Why should anybody care to learn about the library? What makes the library so special that somebody would write about it? Well, libraries across America are very complex; they are old, new, big , small, informative, and most of all, a place to learn.
On July 1, 1731, Benjamin Franklin and a group of members from the Junto, a philosophical association, drew up "Articles of Agreement" to form a library (History of the Franklin Library) In 1778, the first public library had arrived. It was named The Franklin Public Library, after Benjamin Franklin. Truth is, back in the 1700s, not many people had access to books; those who had money were able to have their own personal collection, when others were dismissed from the great novels. Since The Franklin Library, public libraries became extremely popular. In fact most cities in the U.S. were required to have a public library for the citizens' enjoyment, and it could be paid for by local, and state taxes (History of the Franklin Public Library.)
Okay, what makes the library so important? Have you ever wanted to read old books, articles, encyclopedias, atlas', yearbooks, or newspapers? All of these resources I just listed can be found at your public library! Some people may say, “The library isn't needed anymore because we have the internet!” When we have to do a research project that requires book sources, the library is the place to go. The computer will not magically spit a book out from its CD port to do your studies.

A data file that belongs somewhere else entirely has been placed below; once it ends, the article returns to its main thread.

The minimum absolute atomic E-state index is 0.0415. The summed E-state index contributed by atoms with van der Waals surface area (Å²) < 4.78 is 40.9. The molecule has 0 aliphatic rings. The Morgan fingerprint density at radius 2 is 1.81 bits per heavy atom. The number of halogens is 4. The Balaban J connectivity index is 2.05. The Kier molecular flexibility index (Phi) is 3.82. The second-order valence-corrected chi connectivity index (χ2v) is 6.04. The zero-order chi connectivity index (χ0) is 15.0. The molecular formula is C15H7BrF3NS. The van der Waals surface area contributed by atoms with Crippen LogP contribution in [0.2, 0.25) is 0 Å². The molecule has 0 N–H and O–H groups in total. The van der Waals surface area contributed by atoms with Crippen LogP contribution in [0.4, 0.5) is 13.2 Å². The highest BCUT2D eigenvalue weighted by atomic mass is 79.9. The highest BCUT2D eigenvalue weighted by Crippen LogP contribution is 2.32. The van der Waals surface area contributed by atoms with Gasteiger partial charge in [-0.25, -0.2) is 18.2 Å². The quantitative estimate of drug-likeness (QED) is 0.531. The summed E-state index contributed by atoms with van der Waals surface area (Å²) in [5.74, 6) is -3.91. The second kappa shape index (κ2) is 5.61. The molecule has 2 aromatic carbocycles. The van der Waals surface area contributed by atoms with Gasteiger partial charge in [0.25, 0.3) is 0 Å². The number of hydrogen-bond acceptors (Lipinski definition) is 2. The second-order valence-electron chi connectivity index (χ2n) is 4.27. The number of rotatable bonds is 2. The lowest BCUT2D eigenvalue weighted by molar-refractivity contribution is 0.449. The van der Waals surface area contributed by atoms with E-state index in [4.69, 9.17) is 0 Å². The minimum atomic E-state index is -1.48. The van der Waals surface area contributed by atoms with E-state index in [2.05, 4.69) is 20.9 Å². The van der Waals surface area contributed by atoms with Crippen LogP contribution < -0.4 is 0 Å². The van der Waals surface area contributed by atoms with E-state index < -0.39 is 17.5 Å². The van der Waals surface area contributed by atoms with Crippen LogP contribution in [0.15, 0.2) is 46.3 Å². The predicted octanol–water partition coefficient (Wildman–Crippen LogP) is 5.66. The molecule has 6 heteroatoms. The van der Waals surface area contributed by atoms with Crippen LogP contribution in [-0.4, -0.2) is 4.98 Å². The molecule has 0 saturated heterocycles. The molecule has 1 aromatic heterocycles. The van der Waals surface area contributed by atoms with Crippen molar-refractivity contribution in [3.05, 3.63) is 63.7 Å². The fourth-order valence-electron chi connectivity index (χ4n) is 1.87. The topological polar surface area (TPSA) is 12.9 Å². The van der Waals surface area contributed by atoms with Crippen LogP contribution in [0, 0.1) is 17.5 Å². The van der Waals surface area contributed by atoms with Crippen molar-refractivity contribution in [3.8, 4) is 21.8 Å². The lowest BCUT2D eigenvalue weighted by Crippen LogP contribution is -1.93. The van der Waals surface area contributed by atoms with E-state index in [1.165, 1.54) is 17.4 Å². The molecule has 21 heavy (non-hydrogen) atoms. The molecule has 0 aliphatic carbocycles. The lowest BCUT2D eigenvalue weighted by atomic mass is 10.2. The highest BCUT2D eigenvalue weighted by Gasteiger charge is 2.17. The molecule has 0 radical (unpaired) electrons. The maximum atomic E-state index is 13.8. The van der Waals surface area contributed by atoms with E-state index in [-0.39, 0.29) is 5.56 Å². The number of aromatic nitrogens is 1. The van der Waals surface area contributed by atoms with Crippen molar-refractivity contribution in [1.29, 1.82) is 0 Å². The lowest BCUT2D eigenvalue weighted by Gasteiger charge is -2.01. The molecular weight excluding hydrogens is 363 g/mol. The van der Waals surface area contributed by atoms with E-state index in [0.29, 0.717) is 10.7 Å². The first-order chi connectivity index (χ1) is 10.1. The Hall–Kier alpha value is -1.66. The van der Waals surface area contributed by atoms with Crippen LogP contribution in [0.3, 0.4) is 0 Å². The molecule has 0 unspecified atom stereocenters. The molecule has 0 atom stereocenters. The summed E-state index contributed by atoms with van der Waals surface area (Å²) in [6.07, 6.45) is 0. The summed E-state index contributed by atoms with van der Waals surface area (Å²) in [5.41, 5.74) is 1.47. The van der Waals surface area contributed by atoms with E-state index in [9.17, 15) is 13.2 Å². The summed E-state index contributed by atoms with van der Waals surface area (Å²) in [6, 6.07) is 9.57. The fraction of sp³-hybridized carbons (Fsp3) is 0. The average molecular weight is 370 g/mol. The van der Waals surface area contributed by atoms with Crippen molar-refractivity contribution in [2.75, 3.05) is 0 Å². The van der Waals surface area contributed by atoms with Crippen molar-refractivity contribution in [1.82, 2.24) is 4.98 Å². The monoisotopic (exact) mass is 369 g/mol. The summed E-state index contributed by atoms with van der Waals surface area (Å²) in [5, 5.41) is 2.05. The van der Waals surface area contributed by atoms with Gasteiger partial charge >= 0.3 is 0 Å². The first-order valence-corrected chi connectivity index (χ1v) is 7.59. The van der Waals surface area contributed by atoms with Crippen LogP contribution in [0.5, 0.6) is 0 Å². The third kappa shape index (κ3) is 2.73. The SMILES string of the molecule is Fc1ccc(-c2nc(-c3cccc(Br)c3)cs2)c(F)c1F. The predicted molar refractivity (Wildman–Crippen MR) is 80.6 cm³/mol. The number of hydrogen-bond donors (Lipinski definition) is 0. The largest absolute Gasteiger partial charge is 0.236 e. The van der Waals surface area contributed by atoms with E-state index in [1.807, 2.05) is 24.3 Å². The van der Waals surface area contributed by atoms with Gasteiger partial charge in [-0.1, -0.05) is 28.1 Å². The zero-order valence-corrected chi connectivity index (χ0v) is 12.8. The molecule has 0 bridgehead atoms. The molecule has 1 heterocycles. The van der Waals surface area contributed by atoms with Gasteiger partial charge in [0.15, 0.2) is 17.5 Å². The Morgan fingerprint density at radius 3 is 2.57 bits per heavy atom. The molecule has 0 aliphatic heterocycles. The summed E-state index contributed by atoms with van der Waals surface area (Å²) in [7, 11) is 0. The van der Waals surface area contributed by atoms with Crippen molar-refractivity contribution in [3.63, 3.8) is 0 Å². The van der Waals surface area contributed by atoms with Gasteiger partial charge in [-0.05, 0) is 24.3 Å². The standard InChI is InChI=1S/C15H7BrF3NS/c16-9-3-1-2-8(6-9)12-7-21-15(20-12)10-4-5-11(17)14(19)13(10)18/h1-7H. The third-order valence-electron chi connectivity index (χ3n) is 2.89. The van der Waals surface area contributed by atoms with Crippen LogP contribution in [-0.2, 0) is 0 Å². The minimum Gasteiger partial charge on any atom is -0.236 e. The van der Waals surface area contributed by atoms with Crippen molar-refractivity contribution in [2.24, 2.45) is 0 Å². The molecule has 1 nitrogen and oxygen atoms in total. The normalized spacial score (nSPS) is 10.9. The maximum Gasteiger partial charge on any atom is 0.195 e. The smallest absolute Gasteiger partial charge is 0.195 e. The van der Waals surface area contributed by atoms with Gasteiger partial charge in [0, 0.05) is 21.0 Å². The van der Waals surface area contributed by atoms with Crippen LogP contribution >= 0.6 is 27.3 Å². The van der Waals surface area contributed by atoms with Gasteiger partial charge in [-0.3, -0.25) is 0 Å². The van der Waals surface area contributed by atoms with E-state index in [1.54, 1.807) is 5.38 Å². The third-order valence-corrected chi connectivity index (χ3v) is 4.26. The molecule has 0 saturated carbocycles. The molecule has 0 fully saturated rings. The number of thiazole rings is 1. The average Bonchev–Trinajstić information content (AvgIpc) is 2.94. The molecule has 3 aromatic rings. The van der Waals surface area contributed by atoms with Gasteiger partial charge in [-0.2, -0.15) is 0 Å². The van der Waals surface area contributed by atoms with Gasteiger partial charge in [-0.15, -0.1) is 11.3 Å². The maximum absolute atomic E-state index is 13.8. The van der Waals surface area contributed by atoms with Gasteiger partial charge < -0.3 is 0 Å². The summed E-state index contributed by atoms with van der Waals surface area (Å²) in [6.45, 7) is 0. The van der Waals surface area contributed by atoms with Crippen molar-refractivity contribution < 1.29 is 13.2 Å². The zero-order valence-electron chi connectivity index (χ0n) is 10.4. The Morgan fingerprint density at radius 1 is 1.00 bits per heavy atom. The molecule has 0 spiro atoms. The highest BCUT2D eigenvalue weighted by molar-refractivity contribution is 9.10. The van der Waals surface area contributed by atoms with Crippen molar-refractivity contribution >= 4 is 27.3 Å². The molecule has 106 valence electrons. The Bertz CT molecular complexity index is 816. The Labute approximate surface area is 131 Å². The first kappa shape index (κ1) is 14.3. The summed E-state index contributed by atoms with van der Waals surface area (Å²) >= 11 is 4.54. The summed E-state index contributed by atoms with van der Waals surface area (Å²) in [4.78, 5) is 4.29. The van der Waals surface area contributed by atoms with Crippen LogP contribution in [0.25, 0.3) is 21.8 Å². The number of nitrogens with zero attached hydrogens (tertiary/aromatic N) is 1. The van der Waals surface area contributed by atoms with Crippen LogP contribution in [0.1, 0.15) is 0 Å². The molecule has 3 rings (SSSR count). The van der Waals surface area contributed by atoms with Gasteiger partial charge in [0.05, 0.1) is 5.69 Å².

Not only are there public libraries, there are also school libraries. Remember when we were in elementary school, and our class would go to the school library where the librarian would read to us? I would say that's a great exposition to literature, and the library. Libraries and the school are connected because most of the teachings in class are resources that can be found in the school's media center. The items in the school grow up with the students as they get older; it's a good way to expose...